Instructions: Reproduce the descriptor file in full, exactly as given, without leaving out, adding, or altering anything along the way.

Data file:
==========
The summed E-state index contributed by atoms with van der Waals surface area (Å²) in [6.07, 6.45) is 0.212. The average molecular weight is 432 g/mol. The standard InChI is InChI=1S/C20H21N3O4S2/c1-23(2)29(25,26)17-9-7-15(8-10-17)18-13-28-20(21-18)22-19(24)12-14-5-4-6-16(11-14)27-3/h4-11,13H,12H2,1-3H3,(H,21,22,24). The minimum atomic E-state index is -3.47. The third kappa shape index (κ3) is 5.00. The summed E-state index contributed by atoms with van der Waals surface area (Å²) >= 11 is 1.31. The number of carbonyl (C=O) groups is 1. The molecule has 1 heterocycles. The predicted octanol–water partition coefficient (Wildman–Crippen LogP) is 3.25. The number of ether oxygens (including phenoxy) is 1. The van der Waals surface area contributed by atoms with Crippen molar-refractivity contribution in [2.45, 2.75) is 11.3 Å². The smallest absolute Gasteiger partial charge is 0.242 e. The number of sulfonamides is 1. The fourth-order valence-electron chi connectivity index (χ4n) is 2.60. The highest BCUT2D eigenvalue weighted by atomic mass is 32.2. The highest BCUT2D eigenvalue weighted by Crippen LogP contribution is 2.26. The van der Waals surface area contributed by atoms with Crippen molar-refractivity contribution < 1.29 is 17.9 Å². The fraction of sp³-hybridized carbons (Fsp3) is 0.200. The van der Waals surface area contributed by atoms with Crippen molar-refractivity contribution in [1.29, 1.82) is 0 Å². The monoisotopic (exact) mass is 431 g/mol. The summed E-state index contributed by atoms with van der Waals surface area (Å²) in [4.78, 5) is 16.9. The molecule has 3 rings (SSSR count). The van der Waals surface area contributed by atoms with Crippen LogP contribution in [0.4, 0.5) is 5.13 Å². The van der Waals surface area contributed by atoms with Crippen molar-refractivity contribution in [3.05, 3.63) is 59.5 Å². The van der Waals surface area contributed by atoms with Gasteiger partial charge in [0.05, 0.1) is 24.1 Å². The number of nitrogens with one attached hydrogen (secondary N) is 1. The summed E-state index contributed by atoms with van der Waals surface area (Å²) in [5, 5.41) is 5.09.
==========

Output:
The summed E-state index contributed by atoms with van der Waals surface area (Å²) in [6.07, 6.45) is 0.212. The average molecular weight is 432 g/mol. The standard InChI is InChI=1S/C20H21N3O4S2/c1-23(2)29(25,26)17-9-7-15(8-10-17)18-13-28-20(21-18)22-19(24)12-14-5-4-6-16(11-14)27-3/h4-11,13H,12H2,1-3H3,(H,21,22,24). The minimum atomic E-state index is -3.47. The third kappa shape index (κ3) is 5.00. The summed E-state index contributed by atoms with van der Waals surface area (Å²) >= 11 is 1.31. The number of carbonyl (C=O) groups is 1. The molecule has 1 heterocycles. The predicted octanol–water partition coefficient (Wildman–Crippen LogP) is 3.25. The number of ether oxygens (including phenoxy) is 1. The van der Waals surface area contributed by atoms with Crippen molar-refractivity contribution in [2.45, 2.75) is 11.3 Å². The smallest absolute Gasteiger partial charge is 0.242 e. The number of sulfonamides is 1. The fourth-order valence-electron chi connectivity index (χ4n) is 2.60. The highest BCUT2D eigenvalue weighted by atomic mass is 32.2. The highest BCUT2D eigenvalue weighted by Crippen LogP contribution is 2.26. The van der Waals surface area contributed by atoms with Crippen molar-refractivity contribution < 1.29 is 17.9 Å². The fraction of sp³-hybridized carbons (Fsp3) is 0.200. The van der Waals surface area contributed by atoms with Crippen molar-refractivity contribution in [1.29, 1.82) is 0 Å². The monoisotopic (exact) mass is 431 g/mol. The summed E-state index contributed by atoms with van der Waals surface area (Å²) in [4.78, 5) is 16.9. The molecule has 3 rings (SSSR count). The van der Waals surface area contributed by atoms with Crippen LogP contribution in [0.4, 0.5) is 5.13 Å². The van der Waals surface area contributed by atoms with Crippen molar-refractivity contribution in [3.05, 3.63) is 59.5 Å². The van der Waals surface area contributed by atoms with Gasteiger partial charge in [0.05, 0.1) is 24.1 Å². The number of nitrogens with one attached hydrogen (secondary N) is 1. The summed E-state index contributed by atoms with van der Waals surface area (Å²) in [5, 5.41) is 5.09.